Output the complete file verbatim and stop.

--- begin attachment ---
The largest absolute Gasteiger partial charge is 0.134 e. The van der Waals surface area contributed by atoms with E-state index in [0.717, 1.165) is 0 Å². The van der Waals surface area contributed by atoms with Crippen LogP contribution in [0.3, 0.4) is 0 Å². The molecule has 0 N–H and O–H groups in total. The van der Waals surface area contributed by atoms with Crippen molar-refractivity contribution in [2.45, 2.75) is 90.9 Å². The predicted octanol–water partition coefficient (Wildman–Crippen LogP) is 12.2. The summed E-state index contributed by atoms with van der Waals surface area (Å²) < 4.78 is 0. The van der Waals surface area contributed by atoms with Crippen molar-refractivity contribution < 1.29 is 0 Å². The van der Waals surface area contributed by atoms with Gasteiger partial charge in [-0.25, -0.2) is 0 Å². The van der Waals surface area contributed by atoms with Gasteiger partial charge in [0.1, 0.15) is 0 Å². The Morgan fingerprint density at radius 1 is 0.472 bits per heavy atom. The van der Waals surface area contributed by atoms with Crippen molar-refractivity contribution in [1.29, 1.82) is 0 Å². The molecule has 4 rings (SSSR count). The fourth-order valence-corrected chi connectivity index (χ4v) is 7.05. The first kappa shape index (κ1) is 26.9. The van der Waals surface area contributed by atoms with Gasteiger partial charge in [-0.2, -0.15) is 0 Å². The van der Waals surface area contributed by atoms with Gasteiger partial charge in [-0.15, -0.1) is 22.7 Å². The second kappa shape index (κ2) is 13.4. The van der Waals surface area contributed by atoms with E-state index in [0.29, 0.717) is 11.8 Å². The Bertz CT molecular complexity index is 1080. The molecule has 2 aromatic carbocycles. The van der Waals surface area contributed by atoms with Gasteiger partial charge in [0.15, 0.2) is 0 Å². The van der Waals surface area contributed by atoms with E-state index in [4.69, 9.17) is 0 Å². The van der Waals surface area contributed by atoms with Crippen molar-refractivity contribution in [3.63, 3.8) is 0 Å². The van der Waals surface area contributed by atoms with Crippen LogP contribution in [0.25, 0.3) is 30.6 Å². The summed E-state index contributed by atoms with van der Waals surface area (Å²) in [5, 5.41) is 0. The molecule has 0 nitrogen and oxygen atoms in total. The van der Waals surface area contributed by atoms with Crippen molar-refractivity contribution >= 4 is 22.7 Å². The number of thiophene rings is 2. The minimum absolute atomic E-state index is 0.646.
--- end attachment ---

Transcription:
The largest absolute Gasteiger partial charge is 0.134 e. The van der Waals surface area contributed by atoms with E-state index in [0.717, 1.165) is 0 Å². The van der Waals surface area contributed by atoms with Crippen LogP contribution in [0.3, 0.4) is 0 Å². The molecule has 0 N–H and O–H groups in total. The van der Waals surface area contributed by atoms with Crippen molar-refractivity contribution in [2.45, 2.75) is 90.9 Å². The predicted octanol–water partition coefficient (Wildman–Crippen LogP) is 12.2. The summed E-state index contributed by atoms with van der Waals surface area (Å²) < 4.78 is 0. The van der Waals surface area contributed by atoms with Crippen molar-refractivity contribution < 1.29 is 0 Å². The van der Waals surface area contributed by atoms with Gasteiger partial charge in [-0.25, -0.2) is 0 Å². The van der Waals surface area contributed by atoms with Gasteiger partial charge in [0.1, 0.15) is 0 Å². The Morgan fingerprint density at radius 1 is 0.472 bits per heavy atom. The van der Waals surface area contributed by atoms with Crippen molar-refractivity contribution in [1.29, 1.82) is 0 Å². The molecule has 4 rings (SSSR count). The fourth-order valence-corrected chi connectivity index (χ4v) is 7.05. The first kappa shape index (κ1) is 26.9. The van der Waals surface area contributed by atoms with Gasteiger partial charge in [-0.2, -0.15) is 0 Å². The van der Waals surface area contributed by atoms with Gasteiger partial charge in [-0.15, -0.1) is 22.7 Å². The second kappa shape index (κ2) is 13.4. The van der Waals surface area contributed by atoms with E-state index in [0.29, 0.717) is 11.8 Å². The Bertz CT molecular complexity index is 1080. The molecule has 2 aromatic carbocycles. The van der Waals surface area contributed by atoms with Gasteiger partial charge in [0.15, 0.2) is 0 Å². The van der Waals surface area contributed by atoms with E-state index in [4.69, 9.17) is 0 Å². The van der Waals surface area contributed by atoms with Crippen molar-refractivity contribution in [3.63, 3.8) is 0 Å². The van der Waals surface area contributed by atoms with Crippen LogP contribution in [0.25, 0.3) is 30.6 Å². The summed E-state index contributed by atoms with van der Waals surface area (Å²) in [5, 5.41) is 0. The molecule has 0 nitrogen and oxygen atoms in total. The van der Waals surface area contributed by atoms with Crippen molar-refractivity contribution >= 4 is 22.7 Å². The number of thiophene rings is 2. The minimum absolute atomic E-state index is 0.646.